(NaturalNews) Just as many in the natural health community have been saying for years, a recent report out of Australia explains that genetically-modified organisms (GMO) are fully capable of spreading to and contaminating nearby non-GMO and organic crop fields. In the first case of its kind in Australia, an organic farmer may sue the creator of a variety of GMO canola that has invaded his fields and contaminated at least two-thirds of them.
According to reports, Steve Marsh's organic fields were contaminated by a nearby GMO canola field whose seeds somehow traveled nearly a mile into his own land and took hold on over 540 acres of it. He believes that when his neighbor swathed the modified crops prior to harvest, the seeds caught air and traveled in the wind to the organic land.
"Our livelihood is at stake as we are a certified organic farm and rely on the premium that comes with selling guaranteed GM-free organic food, in Australia and in overseas markets," Marsh told reporters. "Governments that allow GM canola to be grown must ensure whatever a farmer does within their boundary does not impact on neighboring farms. But clearly, the technology can't be contained."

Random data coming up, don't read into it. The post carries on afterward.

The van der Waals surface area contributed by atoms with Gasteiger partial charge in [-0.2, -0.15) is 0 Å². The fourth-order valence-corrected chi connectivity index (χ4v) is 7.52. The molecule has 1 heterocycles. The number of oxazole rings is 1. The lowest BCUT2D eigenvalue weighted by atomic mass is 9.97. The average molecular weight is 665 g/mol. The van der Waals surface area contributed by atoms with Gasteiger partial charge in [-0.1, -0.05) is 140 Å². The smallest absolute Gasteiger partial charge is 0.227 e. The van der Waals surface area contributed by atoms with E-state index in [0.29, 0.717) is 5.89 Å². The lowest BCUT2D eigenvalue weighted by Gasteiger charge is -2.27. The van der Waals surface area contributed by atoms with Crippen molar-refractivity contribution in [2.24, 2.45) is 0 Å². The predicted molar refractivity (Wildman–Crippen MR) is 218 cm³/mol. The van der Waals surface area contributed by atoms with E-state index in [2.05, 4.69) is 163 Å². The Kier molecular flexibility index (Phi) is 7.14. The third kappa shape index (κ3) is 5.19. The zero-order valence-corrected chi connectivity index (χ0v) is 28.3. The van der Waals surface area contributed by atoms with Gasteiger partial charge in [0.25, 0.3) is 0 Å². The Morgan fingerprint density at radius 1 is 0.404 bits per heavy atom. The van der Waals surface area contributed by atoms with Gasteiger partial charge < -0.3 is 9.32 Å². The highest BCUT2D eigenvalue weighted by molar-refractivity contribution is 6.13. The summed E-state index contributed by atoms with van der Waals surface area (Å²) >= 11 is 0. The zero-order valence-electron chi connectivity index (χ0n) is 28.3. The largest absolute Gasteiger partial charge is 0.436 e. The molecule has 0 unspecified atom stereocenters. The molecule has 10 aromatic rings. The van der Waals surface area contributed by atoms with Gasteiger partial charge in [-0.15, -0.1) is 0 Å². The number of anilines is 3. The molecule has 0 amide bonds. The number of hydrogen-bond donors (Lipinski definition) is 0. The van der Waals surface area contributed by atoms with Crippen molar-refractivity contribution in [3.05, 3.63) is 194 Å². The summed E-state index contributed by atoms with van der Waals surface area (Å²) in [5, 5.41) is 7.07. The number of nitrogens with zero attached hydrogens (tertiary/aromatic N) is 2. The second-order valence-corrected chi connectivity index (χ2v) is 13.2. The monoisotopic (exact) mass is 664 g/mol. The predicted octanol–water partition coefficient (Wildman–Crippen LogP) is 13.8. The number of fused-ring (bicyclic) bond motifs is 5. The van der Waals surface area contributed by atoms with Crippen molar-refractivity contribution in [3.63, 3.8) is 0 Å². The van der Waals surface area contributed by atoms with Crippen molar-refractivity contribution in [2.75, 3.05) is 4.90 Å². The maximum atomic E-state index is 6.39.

Marsh's certifier, the National Association of Sustainable Agriculture Australia (NASAA), is currently conducting an official investigation into the matter to see what can be done about it. But Jessica Harrison, a technician at Gene Ethics Cropwatch, says that the Australian government has basically decided to give preferential treatment to the GMO industry and its growers, choosing to look the other way in spite of obvious contamination problems.
GMO canola had been previously banned in Australia, but was recently unbanned back in March. The government had declared that the "Frankencrop" could be safely segregated from natural crops, but that has proven not to be the case. Now, say the concerned groups, citizens cannot be sure whether or not the "organic" products they buy and eat are truly organic anymore.
"The government mislead us and now our farmers and consumers are paying the price," explained Harrison. "Laws need to be enacted to protect the majority of farmers [sic] want to stay GM-free. Farmers must be compensated for any loss of premiums and certification that result from GM contamination."